This got me thinking. We sometimes read about attacks on homosexuals, by heterosexuals, but rarely do we read about instances where homosexuals attack heterosexuals – and I’m beginning to appreciate why people use the terms “gay” and “straight”; “homosexual” and “heterosexual” are long words, and they’re cumbersome. So “gay” and “straight” it will be!

For the record, I’m very much straight – but I sometimes wish I were gay; life would be so much easier. Companionship would come easy. For most of my adult life, until I started getting visibly old, gay men have found me very attractive. This attraction sometimes manifested itself in weird and scary ways.

I was once attacked by a gay kid, who was a bit older than me, in school. I didn’t understand his motivations at the time, and there was no nudity or obvious molestation. But thinking back, it’s now obvious what was driving him.

Then there was the time, in my earlier childhood, when a couple of gay neighbor kids tried to get myself, and my brothers, naked for them. If anything is “creepy,” that was it.

I almost hit a guy on a beach in Israel, when he ogled me, and stalked me, a bit too aggressively. He actually followed me around in the water, staring at me with those wide, sickening, eyes. Disgusting.

A few years ago, I was showering at a gym (in one of those private stalls that have textured glass dividing it from the other stalls), when the guy in the neighboring stall, stuck his face right up against the glass, at a “strategic height,” and wouldn’t take his eyes off me as I showered. Then one of his friends actually opened the door to my stall and entered it with me still in it! I was out of there in a flash. I complained to management, but there was nothing they could do about it.

A lot of guys, had they had the same experiences I did, would definitely have violent impulses toward gays. It makes me wonder how many perpetrators of anti-gay attacks, instead of being “closet gays,” as the Left would have us believe, are actually experiencing some sort of post traumatic stress syndrome, whereby gay activity reminds them of abuses they had suffered (from gays) in the past.

Why don’t we read about such attacks in the press? I’m sure that part of it is media bias in favor of gays. But another factor may be the hesitation most straight men have about telling others how they were victimized by gays. It’s a humiliating experience, and it’s hard to talk about. Perhaps even harder to write about it on a blog for all the world to see.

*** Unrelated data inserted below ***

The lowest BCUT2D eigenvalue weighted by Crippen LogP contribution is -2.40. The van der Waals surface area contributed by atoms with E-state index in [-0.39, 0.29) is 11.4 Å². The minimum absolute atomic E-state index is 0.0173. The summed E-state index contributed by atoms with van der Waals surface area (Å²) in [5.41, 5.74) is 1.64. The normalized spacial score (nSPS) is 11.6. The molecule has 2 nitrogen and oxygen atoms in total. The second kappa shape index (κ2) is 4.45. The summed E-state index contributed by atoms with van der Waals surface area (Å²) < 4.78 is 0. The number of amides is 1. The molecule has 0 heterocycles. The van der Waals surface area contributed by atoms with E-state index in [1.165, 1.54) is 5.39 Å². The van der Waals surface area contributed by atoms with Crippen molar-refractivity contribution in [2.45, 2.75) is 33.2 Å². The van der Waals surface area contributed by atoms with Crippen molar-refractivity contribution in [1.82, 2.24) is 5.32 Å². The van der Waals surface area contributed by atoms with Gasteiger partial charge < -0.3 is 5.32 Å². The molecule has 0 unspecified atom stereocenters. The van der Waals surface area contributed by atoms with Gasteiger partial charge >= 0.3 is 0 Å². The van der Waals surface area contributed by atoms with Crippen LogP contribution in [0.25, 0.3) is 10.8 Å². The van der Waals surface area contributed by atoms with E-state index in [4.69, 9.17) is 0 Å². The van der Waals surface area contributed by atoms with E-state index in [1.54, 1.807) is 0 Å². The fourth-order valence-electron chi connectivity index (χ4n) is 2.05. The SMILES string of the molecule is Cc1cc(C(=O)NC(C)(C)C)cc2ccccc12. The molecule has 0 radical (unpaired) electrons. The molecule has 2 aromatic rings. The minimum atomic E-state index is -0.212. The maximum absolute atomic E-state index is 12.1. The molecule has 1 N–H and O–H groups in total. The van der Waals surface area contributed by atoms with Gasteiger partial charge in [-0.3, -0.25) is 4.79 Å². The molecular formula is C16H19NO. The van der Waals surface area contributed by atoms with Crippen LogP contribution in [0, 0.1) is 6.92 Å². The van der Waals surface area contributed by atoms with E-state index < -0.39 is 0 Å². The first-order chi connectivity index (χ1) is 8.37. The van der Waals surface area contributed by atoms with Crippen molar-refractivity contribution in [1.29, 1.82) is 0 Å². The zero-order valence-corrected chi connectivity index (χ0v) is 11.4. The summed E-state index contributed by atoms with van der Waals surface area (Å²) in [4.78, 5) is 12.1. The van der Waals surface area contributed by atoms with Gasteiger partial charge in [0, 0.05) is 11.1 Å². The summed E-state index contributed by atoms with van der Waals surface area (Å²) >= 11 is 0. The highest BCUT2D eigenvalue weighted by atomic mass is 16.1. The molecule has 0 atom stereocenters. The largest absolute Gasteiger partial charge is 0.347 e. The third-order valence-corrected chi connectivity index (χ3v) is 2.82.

So here’s my message to the Press: Don’t be so quick to use the term “homophobic.” A “phobia” is an unreasonable fear, and there’s nothing unreasonable about not wanting to be a target of gay aggressiveness.

Regarding the recent news, that Wayne County’s assistant prosecutor was forced to resign over her Facebook comment (“the way to end the violence in Baltimore was to shoot the protesters”), I commented that I disagree with her. In my opinion, flame throwers would be more effective; some people would get hurt in the short run, but in the long run, lives would be saved. A family member, who saw my comment, was shocked that I would write such a thing. Apparently, he believes that we should show more compassion, and restraint, toward these “protesters.” I wonder if the fact that he lives in a city that’s only about 9% non-Asian minority (NAM) has anything to do with his liberal views on rioters.

I stand by my comment, if not necessarily literally, at least in spirit. Our soft response to such riots only encourages them. Over time, inner-city blacks have learned that they can get away with rioting. While it’s true that some of them gain short-term benefit in the form of looted merchandise, it’s obvious that these riots bring about long-term misery for the majority. With businesses looted or burned down, job prospects suffer. Shopping options dwindle. Home values plummet and infrastructure deteriorates. Here’s a list of riots, since 1964, that were perpetrated by inner-city blacks in response to perceived police brutality. The list is by no means exhaustive. Many people lost their lives during these protests. Many more were seriously injured, or lost their livelihoods. If the response to rioting was ruthless, brutal, immediate and terrifying – there would be no riots, and everybody would be better off!

1964 – Harlem – Statistics vary but it is estimated that 500 persons were injured, one man died and 465 men and women were arrested. Property damage was estimated to be between $500,000 and $1 million.

1964 – Rochester – By the time the disturbance was over, four were dead (three in a helicopter crash) and 350 injured. Almost a thousand people were arrested and 204 stores were either looted or damaged.